The launcher yaw is a function of the flight time, which is in turn a function of the launcher yaw. As such, you will probably need to implement an iterative solver like the Newton-Raphson method that will give you a yaw within an error range you specify.

Here is an example to illustrate the problem. In the figure below the robot is represented by the box and the goal is represented by the triangle (sorry for the poor hand draw quality, I was in a rush).
For simplicity, we will assume that the robot is traveling at 1 meter per second and that the launcher shoots at 1 meter per second. Now the obvious solution to this problem would be to fire the ball straight up (90 degrees relative to x-axis) and it will make it into the goal after 1 second. However, following the code gives you a different result as I will show next.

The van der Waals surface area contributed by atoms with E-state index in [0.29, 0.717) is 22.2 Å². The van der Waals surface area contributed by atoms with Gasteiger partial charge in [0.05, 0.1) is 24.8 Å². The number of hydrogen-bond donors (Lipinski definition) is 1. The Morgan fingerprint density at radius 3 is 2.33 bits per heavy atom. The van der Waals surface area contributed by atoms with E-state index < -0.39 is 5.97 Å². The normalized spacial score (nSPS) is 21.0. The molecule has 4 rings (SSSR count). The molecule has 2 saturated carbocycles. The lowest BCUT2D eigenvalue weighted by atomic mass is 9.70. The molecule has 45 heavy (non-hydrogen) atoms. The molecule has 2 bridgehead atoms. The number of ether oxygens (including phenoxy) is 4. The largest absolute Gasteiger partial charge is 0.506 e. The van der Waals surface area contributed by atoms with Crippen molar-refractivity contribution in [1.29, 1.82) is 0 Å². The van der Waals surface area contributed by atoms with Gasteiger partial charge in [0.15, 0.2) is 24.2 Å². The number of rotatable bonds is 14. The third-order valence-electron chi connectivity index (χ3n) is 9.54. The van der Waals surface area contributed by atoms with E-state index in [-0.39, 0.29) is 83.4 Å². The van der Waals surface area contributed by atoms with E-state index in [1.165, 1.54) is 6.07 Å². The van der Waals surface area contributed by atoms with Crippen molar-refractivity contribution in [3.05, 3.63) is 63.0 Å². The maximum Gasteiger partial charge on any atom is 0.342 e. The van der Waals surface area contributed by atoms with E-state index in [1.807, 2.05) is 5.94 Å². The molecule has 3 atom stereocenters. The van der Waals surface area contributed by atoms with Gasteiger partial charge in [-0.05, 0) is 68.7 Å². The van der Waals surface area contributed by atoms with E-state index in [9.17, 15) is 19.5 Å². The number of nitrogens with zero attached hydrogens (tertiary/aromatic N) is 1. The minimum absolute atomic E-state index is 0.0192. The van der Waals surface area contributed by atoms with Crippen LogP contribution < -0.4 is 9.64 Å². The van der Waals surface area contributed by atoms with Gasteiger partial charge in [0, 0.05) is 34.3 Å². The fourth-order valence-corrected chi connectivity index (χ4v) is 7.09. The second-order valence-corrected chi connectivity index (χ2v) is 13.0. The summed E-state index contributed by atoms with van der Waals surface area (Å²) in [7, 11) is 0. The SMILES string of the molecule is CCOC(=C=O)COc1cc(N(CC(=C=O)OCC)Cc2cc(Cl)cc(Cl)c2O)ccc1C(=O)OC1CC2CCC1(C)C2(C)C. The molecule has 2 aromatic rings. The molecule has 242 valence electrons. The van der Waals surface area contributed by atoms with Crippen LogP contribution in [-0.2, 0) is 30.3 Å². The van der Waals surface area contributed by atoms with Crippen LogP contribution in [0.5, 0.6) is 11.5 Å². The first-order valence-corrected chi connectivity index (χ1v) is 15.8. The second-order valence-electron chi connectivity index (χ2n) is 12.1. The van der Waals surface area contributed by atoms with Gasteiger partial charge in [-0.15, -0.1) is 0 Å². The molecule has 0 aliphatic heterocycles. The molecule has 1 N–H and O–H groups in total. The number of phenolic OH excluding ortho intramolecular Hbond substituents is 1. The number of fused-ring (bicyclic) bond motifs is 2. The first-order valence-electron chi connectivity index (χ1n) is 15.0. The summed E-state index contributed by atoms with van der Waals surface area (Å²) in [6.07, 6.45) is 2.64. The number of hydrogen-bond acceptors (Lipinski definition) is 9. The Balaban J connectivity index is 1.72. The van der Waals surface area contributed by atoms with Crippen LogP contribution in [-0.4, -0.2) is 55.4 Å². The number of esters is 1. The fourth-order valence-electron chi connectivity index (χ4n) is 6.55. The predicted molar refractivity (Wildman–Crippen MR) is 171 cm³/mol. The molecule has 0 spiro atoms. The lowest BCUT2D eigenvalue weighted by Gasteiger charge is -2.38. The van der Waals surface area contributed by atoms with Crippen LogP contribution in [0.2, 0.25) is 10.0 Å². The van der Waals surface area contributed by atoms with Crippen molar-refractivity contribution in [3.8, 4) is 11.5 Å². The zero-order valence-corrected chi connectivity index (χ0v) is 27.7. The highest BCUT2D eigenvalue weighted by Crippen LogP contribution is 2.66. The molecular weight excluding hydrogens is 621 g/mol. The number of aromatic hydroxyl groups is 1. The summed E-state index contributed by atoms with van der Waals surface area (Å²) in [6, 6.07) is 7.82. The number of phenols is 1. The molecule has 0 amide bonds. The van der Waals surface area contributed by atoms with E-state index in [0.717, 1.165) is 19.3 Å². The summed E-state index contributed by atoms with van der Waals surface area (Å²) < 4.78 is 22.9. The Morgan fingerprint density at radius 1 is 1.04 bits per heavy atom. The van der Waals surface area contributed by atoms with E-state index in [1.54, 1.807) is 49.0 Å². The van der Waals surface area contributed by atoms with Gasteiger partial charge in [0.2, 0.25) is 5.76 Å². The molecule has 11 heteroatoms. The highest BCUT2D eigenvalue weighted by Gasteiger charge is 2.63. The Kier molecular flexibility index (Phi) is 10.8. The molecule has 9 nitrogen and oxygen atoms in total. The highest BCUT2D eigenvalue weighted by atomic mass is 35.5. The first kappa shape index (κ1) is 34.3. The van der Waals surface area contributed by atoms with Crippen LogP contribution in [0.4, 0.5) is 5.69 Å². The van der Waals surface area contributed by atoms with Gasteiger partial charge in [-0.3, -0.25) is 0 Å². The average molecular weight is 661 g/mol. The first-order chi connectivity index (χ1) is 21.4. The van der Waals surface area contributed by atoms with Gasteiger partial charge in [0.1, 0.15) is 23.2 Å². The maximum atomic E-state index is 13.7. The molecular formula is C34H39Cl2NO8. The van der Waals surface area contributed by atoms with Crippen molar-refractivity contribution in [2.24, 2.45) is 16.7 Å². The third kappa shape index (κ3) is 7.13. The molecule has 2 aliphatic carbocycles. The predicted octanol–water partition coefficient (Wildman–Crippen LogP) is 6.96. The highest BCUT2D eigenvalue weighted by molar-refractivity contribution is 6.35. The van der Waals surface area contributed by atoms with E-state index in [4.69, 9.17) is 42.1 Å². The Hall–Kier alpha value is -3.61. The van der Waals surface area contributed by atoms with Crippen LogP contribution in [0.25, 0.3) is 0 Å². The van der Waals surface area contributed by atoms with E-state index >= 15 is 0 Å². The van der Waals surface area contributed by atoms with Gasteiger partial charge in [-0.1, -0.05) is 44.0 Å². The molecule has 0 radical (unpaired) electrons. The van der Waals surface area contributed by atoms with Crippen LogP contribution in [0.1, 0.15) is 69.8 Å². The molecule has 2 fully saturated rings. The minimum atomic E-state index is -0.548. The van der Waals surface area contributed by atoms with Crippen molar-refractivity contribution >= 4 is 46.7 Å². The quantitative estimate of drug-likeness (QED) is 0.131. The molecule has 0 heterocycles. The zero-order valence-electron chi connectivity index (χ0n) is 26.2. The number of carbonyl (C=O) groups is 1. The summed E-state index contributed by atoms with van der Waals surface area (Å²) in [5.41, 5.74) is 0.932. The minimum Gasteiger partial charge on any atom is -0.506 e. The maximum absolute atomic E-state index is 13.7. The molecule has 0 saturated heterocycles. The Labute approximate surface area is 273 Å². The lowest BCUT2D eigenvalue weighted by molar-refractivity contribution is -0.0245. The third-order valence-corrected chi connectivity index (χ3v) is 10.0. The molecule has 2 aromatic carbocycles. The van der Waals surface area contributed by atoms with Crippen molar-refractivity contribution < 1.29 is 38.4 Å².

Following the code, you first determine how long it will take the ball to reach the goal based on its position. From Pythagoras the distance to the goal is 1.41 meters and since the ball travels at 1 meter per second we have a flight time of 1.41 seconds. You then figure where the goal will be relative to the robot after 1.41 seconds. I have drawn this below.
You can see that after 1.41 seconds the robot will be horizontally past the goal by 0.41 meters. Therefore you aim backwards behind your robot by about 22.5 degrees to make the shot and will miss the goal by 0.41 meters.

Do you see the issue? Launcher speed, robot speed, and robot heading relative to the goal all have a part in the amount of error you are seeing.